Most of my life I have been the only female in the room in a male-dominated profession. No matter what obstacles I faced, I persevered and found myself at a great company called Tallan. I was honored when Ben Fischbein, a colleague of mine here at Tallan, approached me and acknowledged my achievements as a female programmer. He shared his findings about the scarcity of women in STEM while offering me the opportunity to present to the students of Conard High School about the importance of women in these fields during their Computer Science Education Week.
To open my presentation, I wanted to connect with the students about why there is a gender gap in STEM. I had asked the students what they had thought an artist looked like and I featured a picture of a painter, a musician, a male…
Whatever your job is, I’m sure your overarching goal is to improve your organization. For some people that means driving revenue by making sales; for others, it’s implementing technology that solves a problem, creates efficiencies, or saves time.
For those of you who fit into this second category, it’s likely that you’ve had a great idea or two in your time. And, hopefully, you’ve brought these ideas to your boss or leadership. If you executed everything properly, they saw the same value that you did, and together you charted a path to move forward.
But that’s not always how this scenario plays out.
Unfortunately, there are a lot of amazing ideas that never make it past a proposal. At Tallan, we recognize the importance of seeing these ideas through to execution and implementation proving that they truly do provide the value you’re proposing. …
#WomenInSTEM isn’t a movement I ever expected to get involved in, even as recently as six months ago. That said, I couldn’t be any happier that I’m part of a team that is taking on this subject head-on.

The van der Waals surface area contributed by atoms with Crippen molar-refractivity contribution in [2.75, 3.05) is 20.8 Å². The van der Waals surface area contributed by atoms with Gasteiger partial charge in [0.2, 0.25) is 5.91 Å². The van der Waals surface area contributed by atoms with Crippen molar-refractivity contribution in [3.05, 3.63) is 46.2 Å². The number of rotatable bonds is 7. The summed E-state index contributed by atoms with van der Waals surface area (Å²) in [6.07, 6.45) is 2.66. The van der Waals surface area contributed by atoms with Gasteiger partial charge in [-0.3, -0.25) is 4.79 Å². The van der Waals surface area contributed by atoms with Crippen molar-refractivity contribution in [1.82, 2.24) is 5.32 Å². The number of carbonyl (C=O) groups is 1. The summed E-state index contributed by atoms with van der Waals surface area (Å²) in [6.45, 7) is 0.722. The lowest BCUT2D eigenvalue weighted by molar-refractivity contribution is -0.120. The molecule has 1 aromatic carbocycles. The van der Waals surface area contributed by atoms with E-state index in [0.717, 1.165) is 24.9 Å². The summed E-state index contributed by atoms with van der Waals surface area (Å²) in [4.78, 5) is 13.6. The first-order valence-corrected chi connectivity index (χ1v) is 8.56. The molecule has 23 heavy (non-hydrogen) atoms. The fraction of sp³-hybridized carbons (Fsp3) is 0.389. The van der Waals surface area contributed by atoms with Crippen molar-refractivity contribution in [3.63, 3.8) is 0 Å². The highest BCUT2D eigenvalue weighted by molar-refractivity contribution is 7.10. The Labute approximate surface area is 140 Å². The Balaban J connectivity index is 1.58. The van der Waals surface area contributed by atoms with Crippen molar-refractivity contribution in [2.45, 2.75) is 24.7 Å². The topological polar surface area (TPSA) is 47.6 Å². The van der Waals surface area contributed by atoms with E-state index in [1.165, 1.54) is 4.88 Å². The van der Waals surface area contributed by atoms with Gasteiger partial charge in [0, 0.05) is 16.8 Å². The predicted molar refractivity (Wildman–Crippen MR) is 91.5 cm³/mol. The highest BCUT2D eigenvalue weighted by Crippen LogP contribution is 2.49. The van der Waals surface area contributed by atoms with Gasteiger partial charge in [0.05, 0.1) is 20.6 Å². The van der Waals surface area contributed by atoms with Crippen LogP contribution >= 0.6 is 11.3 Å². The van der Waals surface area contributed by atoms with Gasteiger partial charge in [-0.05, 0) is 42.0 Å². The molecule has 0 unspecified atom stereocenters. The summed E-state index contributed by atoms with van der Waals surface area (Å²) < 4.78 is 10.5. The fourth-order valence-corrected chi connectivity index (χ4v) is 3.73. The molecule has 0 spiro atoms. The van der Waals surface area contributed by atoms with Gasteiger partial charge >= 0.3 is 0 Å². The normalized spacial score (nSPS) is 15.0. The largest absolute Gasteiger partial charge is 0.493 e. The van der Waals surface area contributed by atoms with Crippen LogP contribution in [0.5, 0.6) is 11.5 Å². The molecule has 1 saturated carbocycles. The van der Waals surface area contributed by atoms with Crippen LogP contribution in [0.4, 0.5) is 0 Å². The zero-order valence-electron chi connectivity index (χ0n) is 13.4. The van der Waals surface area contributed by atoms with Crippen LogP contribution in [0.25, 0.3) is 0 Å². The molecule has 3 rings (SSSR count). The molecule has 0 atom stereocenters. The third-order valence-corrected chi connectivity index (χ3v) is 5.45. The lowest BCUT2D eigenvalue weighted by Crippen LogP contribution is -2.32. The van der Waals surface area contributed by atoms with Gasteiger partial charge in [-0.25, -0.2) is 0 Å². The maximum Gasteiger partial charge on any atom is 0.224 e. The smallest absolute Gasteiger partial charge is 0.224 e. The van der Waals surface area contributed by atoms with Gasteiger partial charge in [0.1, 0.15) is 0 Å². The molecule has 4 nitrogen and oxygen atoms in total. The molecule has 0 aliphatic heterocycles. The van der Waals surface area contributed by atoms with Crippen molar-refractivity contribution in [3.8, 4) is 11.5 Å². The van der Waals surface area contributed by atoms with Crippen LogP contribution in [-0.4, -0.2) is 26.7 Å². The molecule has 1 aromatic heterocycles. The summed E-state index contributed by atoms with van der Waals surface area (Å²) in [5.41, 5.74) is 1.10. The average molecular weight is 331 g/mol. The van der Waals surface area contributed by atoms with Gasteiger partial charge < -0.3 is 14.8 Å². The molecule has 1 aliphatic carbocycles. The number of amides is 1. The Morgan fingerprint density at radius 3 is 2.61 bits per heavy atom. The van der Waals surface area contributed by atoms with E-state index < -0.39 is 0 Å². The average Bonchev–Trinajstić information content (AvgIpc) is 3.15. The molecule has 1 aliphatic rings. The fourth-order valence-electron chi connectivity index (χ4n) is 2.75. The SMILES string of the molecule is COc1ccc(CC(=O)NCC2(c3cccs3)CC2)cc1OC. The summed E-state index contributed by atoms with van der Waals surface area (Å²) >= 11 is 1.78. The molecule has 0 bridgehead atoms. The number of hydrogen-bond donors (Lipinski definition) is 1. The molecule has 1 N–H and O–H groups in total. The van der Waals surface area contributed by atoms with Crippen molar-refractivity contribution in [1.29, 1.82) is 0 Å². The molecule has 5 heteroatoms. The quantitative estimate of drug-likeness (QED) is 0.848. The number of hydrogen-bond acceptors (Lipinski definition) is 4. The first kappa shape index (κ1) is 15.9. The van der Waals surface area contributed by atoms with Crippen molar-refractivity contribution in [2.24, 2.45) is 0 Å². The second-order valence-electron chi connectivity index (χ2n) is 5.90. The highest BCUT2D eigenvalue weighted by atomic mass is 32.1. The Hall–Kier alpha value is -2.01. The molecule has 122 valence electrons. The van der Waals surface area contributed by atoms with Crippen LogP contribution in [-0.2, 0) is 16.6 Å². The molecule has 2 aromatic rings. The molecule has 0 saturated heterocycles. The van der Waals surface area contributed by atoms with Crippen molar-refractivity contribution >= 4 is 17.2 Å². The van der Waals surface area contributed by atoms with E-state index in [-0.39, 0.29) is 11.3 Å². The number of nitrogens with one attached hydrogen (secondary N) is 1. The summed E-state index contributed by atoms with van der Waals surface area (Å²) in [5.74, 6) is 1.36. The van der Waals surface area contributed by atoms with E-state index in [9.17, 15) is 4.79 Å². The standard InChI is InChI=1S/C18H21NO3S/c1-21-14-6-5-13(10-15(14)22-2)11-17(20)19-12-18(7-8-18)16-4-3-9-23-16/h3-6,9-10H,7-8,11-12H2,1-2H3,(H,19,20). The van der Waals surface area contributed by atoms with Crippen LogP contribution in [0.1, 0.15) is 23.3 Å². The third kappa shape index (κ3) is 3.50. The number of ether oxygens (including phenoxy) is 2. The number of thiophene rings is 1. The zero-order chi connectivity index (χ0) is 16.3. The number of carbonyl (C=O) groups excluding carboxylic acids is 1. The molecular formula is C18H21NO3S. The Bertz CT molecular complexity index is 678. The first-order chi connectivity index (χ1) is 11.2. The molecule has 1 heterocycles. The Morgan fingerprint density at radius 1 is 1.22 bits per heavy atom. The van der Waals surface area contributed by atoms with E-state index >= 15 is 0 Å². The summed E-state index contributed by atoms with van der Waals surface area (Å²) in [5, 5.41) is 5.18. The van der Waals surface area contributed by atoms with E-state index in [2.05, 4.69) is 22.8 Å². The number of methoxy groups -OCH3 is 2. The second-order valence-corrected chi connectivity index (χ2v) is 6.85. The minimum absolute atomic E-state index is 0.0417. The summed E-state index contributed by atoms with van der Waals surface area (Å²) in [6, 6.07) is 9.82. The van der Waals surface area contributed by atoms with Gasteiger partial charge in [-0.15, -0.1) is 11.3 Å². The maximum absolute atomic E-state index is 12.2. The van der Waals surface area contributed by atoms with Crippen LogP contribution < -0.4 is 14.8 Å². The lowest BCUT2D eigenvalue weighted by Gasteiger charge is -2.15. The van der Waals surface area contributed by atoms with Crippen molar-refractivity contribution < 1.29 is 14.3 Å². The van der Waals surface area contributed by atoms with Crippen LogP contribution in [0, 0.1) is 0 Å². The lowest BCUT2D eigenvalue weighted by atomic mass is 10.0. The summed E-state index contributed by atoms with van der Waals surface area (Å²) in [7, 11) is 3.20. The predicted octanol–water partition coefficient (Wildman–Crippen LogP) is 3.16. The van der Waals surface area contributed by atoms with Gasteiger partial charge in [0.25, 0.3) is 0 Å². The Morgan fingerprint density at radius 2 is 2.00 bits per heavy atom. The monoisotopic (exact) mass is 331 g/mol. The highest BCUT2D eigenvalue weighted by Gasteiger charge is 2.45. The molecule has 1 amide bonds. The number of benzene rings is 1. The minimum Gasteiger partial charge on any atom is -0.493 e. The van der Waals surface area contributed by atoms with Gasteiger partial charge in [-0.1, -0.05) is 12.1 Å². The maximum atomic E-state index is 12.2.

So – backing things up a bit – I joined Tallan in May of 2018. I quickly noticed that our own office is, by a vast majority, male consultants. This made it all the more exciting to learn about the scholarship program we put in place at the beginning of 2018 to promote the #WomenInSTEM movement.
Plans to keep the scholarship going in 2019 were in place before my arrival, but the team that put the program together wanted to do more, and I wanted to be a part of that. I worked with some of our own #WomenInSTEM, alongside a few fantastic educators…
Let’s jump right back into the thick of this topic. In the first part of this blog series, we discussed why insurers should be empowering their customers to complain in fairly general terms. Check out the link to our Decision Maker’s Guide to Complaint Enablement for more background on this topic.
This post dives deeper into a few key metrics: retention rates, customer lifetime value, and quantity of feedback gathered. To do so, we’ll take a look at the financial impact of non-complainers. While you read, it may also be helpful to consider whether you are currently measuring or utilizing any data to achieve similar goals.
Before getting to specifics, here’s a quick recap of what was covered last time:
J.D. Power’s 2018 research tells us that the industry average score for providing a satisfying purchase experience is 839 out of 1,000.1
Here’s an interesting fact from a Forbes article published earlier this year, regarding end-consumers in the insurance industry:
“91% of non-complainers just leave”1
This tells us that there are two types of customers in the insurance world: complainers, and non-complainers. Among non-complainers, more than nine out of ten actively choose to take their business to another company. The insurer they leave behind must deal with the following consequences:
Loss of future revenue streams
Lack of insight into why the customer chose to leave in the first place
The significance these metrics have on bottom line revenue can’t be understated. These are customers that were already paying for a service – that had already gone through a decision-making process, chosen one insurer, and were so dismayed with some aspect of their service that they chose to begin this entire search process again.
But there’s a simple…